The real trouble is the dreams.
On my wall is a poster from a friend’s show from September 21, the first day of the Fall, when I asked her to marry me and she said yes. It was raining. I had us on the guest list but the friend’s band was blowing up and Havemeyer Park was at or above capacity. I eventually convinced someone at the gate that I was a reporter and we got in and I moshed and the skies opened up and the show was over and we went and had dinner and I proposed in a shuttered doorway with no ring, very drunk, and upon asking for a random passerby’s blessing. She said yes, though. And then I asked her what kind of stones she liked and she said sapphire, and then I don’t know, maybe we went to her place or maybe we went to mine. We probably fucked. I woke up the next morning hungover and happy.
But shit happens.
Shit happens and eventually one day after you realize that it has, and she has said, “I love you” as she walks out the door, and you’ve said, “Don’t say that,” that might be it. Or you might watch her from your window with tears streaming down your face as she walks away from your apartment building forever. That might happen; that might be it. And you might get a serious case of the Fuck Its after that. But you might have to keep going anyway.
On my wall is a painting by the first woman I thought I was going to marry. On my wall is an elk antler, a gift from another one. I am a serial hopeless romantic with vague ambitions to settle down. Eventually I’ve become friends with all of my exes. My therapist doesn’t know why I bother. I say, “If I’ve spent that much time with a person, I think it’s worth preserving the relationship.”
He kind of smiles at this.
One day a couple of weeks after she’s walked out on you, when you’re feeling better even though you’re feeling worse, you might go out with some colleagues after work and see her at a bar that maybe she introduced you to, and maybe Jesus Christ a bit as she leaves, just mouth agape, like, “How? How did this happen?” Maybe that will ruin your evening. And then maybe you’ll go travel for the better part of a month because your job is a fucking free-for-all and you just can. And maybe during that month you’ll fuck random women and tell someone else you love her and basically act out and do everything in your capacity to escape. And maybe you won’t know what you’re escaping. In all likelihood, you’ll acknowledge from the get-go that you’re not escaping anything, and that the task you’ve assigned yourself is simply a doomed attempt to forget. What you won’t necessarily realize before you go is that airports are terrible places to forget — that they’re memory machines for the depressed and discombobulated, reminders that no matter how far you’ve come, you still have to go home and face the music eventually.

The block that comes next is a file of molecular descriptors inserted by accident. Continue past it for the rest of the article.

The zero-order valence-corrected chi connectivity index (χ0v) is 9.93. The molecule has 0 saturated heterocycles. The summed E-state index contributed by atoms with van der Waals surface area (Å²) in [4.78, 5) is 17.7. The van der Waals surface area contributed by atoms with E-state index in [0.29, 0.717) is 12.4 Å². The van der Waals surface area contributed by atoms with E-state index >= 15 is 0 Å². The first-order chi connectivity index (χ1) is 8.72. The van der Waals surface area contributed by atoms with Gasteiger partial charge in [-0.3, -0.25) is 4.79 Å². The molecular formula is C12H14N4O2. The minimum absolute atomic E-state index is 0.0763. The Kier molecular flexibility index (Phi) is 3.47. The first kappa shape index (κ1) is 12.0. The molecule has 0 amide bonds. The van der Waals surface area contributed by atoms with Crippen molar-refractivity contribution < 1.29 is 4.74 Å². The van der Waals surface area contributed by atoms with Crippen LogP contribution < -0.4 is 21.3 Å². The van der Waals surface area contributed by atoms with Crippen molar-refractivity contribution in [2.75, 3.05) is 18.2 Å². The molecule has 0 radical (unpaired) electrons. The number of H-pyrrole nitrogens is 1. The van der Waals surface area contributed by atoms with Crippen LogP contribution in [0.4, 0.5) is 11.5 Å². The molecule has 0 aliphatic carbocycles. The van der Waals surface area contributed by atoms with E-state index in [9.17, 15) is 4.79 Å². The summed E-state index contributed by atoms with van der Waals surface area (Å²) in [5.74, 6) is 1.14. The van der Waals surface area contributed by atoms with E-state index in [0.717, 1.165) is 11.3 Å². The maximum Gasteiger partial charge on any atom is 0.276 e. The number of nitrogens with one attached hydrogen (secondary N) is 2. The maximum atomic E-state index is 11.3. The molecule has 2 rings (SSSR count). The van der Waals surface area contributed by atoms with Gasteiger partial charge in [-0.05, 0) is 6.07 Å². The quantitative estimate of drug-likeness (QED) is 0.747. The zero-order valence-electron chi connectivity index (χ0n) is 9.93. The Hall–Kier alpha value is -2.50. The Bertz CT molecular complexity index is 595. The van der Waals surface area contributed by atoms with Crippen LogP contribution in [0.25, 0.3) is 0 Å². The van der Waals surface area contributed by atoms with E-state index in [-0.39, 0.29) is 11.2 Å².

And what you won’t necessarily realize is that your dreams will get in the way, anyway.
When my father died, I dreamt about his life for months and months and months. In these dreams I always, subconsciously, understood that he was still burned and scattered, but he would tell me things, things that gave me hope, things that reminded me of who I was, who he was, what it meant to have lineage, life, meaning as we all slowly burn.
He told me to quit smoking. I haven’t quit smoking. And as time passed, he stopped appearing altogether. I used to call his cell phone to hear his voice mail message. The last time I tried, it was disconnected. That’s why it was the last time.
Francesca and I sat on a patio on her birthday in September and cried about our dead parents. It was something that brought us together, in a way. Her mother died a few days before 9/11. Until you’ve seen a parent die, you cannot possibly understand the weight and weightlessness of the event. Rudderless and heavy, swimming with barbells. We knew that together. It was both what made us work and what drove us apart. Because broken people cannot hold one another up, no matter how much they can relate. And there is no doubt that we were both broken. We met each other at a bar when I was sober. We met each other again six months later at a bar when I was sober. And then I stopped being sober. And then we fell in love. And there’s no way you can fall in love with a son of a bitch like me unless you are broken.
But there are the dreams, and even if they’re fewer and further between now, they still come at me like jellyfish, stinging just when I feel like I have enough air to float. Because all of a sudden there she is, or there we are, eating burritos and touching one another’s thighs, flirting in the candlelight. And then I wake up to New York or Denver or Portland or Vancouver or Omaha, and maybe there’s someone who I don’t particularly care about next to me, or maybe (more likely) I’m alone and trying to remember where I am and what the point is if all you get in the end is oblivion anyway.
The dreams will go away. If there’s anything my father taught me, it’s that. But it’s also that you don’t have a choice about whether you want them to or not. You don’t get to decide with grief. All you get to do is choose what to think about. And one day, you’ll decide that even if it’s never over, it is for now.